Here is the letter I plan to send, if anyone has any input or thoughts on the letter or generally about my thyroid/symptoms please comment
Dear Dr Toft,
I am writing in advance of an appointment I have with you on the 28th October. I am aware my GP has already sent a referral letter but I want to provide you with some more information about the situation from my perspective.
In the autumn of 2013 I commenced the final year of my degree at University. The first term was a massive struggle as I battled with the following symptoms: extreme fatigue, cognitive impairment, brain fog, low blood pressure, low body temperature, freezing hands and feet, weight gain and constipation. These symptoms prompted me to visit my GP. The GP ordered a set of blood tests, which came back normal apart from the presence of Epstein Barr virus in my bloodstream. I have never had a period of time where I was laid out with glandular fever so this was unexpected to me. As a result of this, my GP suggested I had Chronic Fatigue Syndrome and/or Fibromyalgia and instructed that I research both as well as referring me to the CFS service.
I took the advice and researched both conditions. This was when I came to understand that my clinical symptoms were indicative of a problem with my thyroid, and also that the standard blood tests ordered by my GP had only measured levels of my TSH. Before I accepted a CFS diagnosis which I didn’t feel was right for me, I went back to the GP and asked if I could have more bloods taken to include my levels of free T3 and free T4. The GP declined, stating my TSH was completely normal at 1.75. She stated if I still wanted to know, I would have to get the blood tests done privately. As a student, this was not easy to afford but I asked for the referral anyway and had my bloods taken at Spire. By December of 2013, these results had come back and showed that whilst my TSH was in range my free T4 was 10.8 (12-22) and my free T3 was 2.7 (3.1-7). This led a different GP in the practice to prescribing me a 50 mcg starter dose of Thyroxine. Within 6 weeks I felt immeasurably better. At Christmas time I considered dropping out of University because I didn’t feel I could pass exams in January as the term had been so terrible. I persevered and the medication started to kick in. I felt completely different and had so much more energy, brain fog disappeared, blood pressure normal, normal body temperature, daily bowel movements etc.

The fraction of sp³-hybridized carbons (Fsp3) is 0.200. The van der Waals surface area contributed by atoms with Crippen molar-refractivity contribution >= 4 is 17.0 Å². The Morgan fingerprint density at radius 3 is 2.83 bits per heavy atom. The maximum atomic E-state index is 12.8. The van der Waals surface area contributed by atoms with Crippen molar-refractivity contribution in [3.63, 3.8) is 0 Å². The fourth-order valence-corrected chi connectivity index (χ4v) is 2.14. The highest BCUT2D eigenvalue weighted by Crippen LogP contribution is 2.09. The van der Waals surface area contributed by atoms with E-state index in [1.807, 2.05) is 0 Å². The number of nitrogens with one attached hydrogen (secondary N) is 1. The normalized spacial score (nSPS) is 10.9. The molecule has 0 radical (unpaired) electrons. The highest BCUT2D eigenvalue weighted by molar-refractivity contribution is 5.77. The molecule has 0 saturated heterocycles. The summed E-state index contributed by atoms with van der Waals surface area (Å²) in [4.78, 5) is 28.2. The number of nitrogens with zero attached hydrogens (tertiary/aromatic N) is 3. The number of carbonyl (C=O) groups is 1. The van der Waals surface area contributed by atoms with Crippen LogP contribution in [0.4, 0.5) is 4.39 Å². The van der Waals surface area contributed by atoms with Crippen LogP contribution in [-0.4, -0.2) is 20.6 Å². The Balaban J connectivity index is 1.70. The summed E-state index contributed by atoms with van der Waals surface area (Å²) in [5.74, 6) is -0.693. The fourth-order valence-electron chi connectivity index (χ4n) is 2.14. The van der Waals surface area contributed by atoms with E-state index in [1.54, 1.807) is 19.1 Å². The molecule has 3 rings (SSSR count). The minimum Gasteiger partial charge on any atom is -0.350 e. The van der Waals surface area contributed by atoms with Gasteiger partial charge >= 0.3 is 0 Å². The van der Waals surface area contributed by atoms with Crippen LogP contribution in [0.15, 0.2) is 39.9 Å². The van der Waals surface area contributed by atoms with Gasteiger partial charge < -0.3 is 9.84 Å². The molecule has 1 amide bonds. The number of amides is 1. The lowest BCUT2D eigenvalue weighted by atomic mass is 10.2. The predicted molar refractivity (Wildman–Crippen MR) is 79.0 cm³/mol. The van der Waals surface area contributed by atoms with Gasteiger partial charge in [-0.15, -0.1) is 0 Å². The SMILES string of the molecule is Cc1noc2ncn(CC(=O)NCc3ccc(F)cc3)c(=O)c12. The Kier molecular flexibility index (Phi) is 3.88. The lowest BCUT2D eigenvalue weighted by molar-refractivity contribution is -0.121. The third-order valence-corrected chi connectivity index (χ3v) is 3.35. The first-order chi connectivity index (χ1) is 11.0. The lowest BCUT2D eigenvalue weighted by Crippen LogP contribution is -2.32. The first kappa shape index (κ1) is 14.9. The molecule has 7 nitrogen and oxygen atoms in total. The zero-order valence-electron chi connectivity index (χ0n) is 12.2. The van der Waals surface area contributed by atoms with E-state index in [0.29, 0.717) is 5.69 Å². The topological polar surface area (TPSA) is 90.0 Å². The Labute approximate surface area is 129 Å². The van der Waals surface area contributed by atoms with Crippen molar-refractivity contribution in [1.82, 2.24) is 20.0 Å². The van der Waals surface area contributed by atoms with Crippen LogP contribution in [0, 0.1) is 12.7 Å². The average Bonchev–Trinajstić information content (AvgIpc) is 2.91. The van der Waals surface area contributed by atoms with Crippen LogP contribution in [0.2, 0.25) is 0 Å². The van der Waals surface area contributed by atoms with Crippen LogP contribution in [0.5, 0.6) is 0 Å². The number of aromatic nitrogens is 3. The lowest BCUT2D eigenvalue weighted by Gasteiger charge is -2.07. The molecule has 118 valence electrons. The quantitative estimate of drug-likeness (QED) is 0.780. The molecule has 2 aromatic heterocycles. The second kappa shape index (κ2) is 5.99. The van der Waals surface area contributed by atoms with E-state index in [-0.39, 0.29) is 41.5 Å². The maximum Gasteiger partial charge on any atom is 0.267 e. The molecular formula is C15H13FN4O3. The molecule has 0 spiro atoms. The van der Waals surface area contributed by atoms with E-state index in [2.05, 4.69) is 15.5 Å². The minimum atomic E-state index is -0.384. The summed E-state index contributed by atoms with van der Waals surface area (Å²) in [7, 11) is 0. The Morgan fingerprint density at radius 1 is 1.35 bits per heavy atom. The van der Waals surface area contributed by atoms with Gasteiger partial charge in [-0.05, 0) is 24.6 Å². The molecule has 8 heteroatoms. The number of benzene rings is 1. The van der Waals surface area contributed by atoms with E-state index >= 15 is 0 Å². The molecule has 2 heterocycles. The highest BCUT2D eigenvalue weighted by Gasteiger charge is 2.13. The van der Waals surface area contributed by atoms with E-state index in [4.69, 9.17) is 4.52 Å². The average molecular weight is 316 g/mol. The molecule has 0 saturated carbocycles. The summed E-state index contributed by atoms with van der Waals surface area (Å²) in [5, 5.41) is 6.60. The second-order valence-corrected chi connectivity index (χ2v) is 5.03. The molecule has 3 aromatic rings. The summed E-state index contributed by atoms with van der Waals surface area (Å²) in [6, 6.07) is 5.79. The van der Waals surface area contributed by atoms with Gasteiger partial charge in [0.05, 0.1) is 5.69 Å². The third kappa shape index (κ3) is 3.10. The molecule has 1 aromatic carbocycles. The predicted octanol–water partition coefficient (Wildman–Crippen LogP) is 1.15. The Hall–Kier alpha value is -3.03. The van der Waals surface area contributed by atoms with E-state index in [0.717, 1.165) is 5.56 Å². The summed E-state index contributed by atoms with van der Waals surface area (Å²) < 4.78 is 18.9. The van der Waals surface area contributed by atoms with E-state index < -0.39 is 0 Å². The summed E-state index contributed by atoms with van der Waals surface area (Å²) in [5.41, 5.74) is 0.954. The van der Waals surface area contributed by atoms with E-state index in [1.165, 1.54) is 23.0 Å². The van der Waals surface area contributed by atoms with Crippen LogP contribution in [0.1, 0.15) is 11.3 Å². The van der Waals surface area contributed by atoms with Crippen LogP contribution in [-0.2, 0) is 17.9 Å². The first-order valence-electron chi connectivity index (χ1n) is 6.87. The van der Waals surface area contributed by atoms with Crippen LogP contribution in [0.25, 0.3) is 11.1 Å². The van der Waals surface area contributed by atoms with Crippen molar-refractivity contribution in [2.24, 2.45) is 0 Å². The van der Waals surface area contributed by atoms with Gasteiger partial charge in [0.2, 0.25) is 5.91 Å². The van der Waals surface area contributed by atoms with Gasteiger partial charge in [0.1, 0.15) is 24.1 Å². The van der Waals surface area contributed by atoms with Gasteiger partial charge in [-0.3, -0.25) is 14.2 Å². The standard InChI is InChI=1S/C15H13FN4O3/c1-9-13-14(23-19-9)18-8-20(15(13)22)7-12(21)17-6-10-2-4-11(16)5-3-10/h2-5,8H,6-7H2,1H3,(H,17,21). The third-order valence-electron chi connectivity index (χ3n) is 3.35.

My blood levels were tested at 6 weeks and the GP increased my thyroxine to 75 mcg and then 100 mcg 6 weeks later, in order to get my T3 and T4 at the top of the normal range. This was mostly because I wanted to feel as good as I possibly could. I left university in July of 2014 and returned home to and registered with my local GP. Over this time, I was frustrated with the GP’s lack of understanding of my medication/TSH levels. I took matters into my own hands and started increasing the medication myself (up to 200mcg). I thought this would make me feel better, but it didn’t. I still had regular blood tests, but my T3 and T4 never went over the normal range.
A relapse in symptoms came in October 2014, and I was lucky to get a referral to endocrinology at Musgrove Hospital. The reason I was referred is because a locum GP at the surgery thought that there could be an issue with my Pituitary Gland. This is because despite having such low free thyroid hormone levels upon diagnosis, my TSH had remained low. I also had an Adrenal Stress Saliva Test done privately in July of 2013, which showed significantly elevated Cortisol levels (attached). At the hospital my pituitary function was checked by a Synacthen stimulation test. I also had an MRI scan of my pituitary gland. Both the stimulation test and MRI scan were normal. This has therefore ruled out any problems with my pituitary gland.
For the last year, I have been taking 125mcg of Thyroxine and have not been increasing the dose off my own accord. However, I still don’t feel right. I am extremely tired a lot of the time, and my energy patterns are consistent with the adrenal fatigue type i.e. very tired and slow in the morning and during the day and a huge surge in energy from about 7pm, and often not being able to fall asleep until at least 1am.
Over the past year, I have seen about 10 different GPs, and despite the consultant endocrinologist monitoring the results of my tests at Musgrove, I never spoke directly with her. I feel as though I need greater oversight of my condition, given that it has been such a rollercoaster over the last two years and especially because I still don’t feel well, and I do not currently feel like I have sufficient energy to work full time. This is what has prompted me to research and find a thyroid specialist who can perhaps give me some more insight and hopefully improve the management of my condition.
I look forward to meeting you on the 28th,